Are Liars Less Human?
New research reveals the link between dehumanization and unethical behavior.
Posted Nov 27, 2018
Most of us don’t think animals care about morality. At least, not in the same way that humans do. While animals act on instinct to survive, human beings are unique in our ability to reason about right and wrong. In fact, research demonstrates that people believe moral sensibilities distinguish us from other animals.
People think only humans can be moral. Could this mean that people feel less human after doing something wrong?
That’s the question Maryam Kouchaki, Kyle Dobson, Adam Waytz, and Nour Kteily explore in a recent research paper. It’s titled “The Link Between Self-Dehumanization and Immoral Behavior.”
First, they wanted to know whether behaving unethically makes people think of themselves as less human.
To find out, the researchers designed an experiment. First, they divided participants into three groups. There was an ethical condition, an unethical condition, and a neutral condition. Researchers asked participants to recall a memory and write a short essay about it.
In the ethical condition, participants wrote about a time they did something good. In the unethical condition, participants wrote about a time they did something bad. In the neutral condition, they wrote about how they spend their evenings. Researchers asked participants to give lots of details. They told participants to make sure that a person reading it could understand what they went through and how they felt.
Then researchers asked participants to complete 10 items from the Mind Attribution Scale. Researchers used this scale to measure self-dehumanization in the participants. It asks questions like, “How capable are you of doing things on purpose?” and “How capable are you of experiencing emotion?”
People who wrote about a time when they did something bad attributed fewer human qualities to themselves compared to those who recalled a time when they did something good. Recalling unethical behavior made them think of themselves as less human.
Then researchers designed a variation of this experiment. For this experiment, researchers asked participants to write about honesty or dishonesty. This is because they wanted to limit the kinds of memories participants recalled.
Kouchaki and her colleagues again divided participants into three groups. One group of participants wrote about a time they behaved unethically by lying. A second group wrote about a time they behaved ethically by being honest. A third group wrote about how they spent their evenings.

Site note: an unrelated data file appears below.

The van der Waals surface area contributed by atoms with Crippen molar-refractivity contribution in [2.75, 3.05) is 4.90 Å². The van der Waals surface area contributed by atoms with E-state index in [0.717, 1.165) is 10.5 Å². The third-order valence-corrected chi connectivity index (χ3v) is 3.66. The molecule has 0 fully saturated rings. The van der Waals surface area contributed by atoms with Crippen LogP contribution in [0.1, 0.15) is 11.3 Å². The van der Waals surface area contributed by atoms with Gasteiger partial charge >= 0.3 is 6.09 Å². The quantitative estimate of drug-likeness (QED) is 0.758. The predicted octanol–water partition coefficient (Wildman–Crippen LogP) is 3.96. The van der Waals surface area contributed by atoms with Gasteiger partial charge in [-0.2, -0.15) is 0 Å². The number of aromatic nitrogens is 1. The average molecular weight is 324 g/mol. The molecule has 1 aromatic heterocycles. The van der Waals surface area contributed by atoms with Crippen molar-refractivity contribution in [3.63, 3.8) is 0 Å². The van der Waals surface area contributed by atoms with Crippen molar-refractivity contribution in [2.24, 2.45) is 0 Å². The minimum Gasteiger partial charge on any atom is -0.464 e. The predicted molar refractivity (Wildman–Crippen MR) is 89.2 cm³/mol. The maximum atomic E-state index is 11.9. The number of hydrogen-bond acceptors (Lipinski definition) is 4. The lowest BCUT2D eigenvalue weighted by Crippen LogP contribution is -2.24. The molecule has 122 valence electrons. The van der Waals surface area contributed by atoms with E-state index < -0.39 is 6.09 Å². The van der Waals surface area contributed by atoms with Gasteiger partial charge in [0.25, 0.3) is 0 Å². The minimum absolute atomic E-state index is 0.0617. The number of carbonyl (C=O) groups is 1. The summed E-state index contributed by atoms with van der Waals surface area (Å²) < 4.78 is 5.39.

Then they completed the same scale asking about their human capabilities.
People who wrote about dishonesty attributed fewer human traits to themselves compared to those who wrote about honesty. Recalling dishonest behavior made them think of themselves as less human.
In a second set of experiments, researchers asked the reverse question. Does self-dehumanization lead to unethical behavior? Participants in the first set of studies assigned fewer human traits to themselves after writing about bad behavior.
If people feel dehumanized, they might then be more likely to behave unethically.
To explore this question, Kouchaki and her colleagues divided participants into two groups. One group wrote about a time they did not feel like they had full human capabilities.
Some examples include:
- Feeling like they were not capable of self-control
- Not capable of making plans and acting intentionally
- Not capable of remembering things well
- Not capable of experiencing feelings and emotion
- Not capable of feeling pain or pleasure.
A second group wrote about their morning routines.
Next, participants in both groups played a game to win money. They solved puzzles that involved unscrambling letters to spell an English word. Researchers told participants they would be paid based on how many words they unscrambled. They also told them they would not check to verify whether participants had, in fact, solved the puzzles.
But there was a twist: Researchers designed one of the words to be unsolvable. This was to measure who would cheat.
The experiment found that participants who wrote about a time they lacked full human abilities were more likely to say they solved the unsolvable anagram.
In fact, nearly half of people in the self-dehumanization group cheated. This is compared to less than one-third of those in the neutral group.
Thus, it seems that unethical behavior leads people to think of themselves as less human. And that thinking of themselves as less human leads people to behave more unethically. One implication of this is that getting people to fully believe in and embrace their human qualities can boost their morality.
The researchers conclude their paper, “Eliminating self-dehumanization could drive people to believe they are good and human and motivate them to act the part.”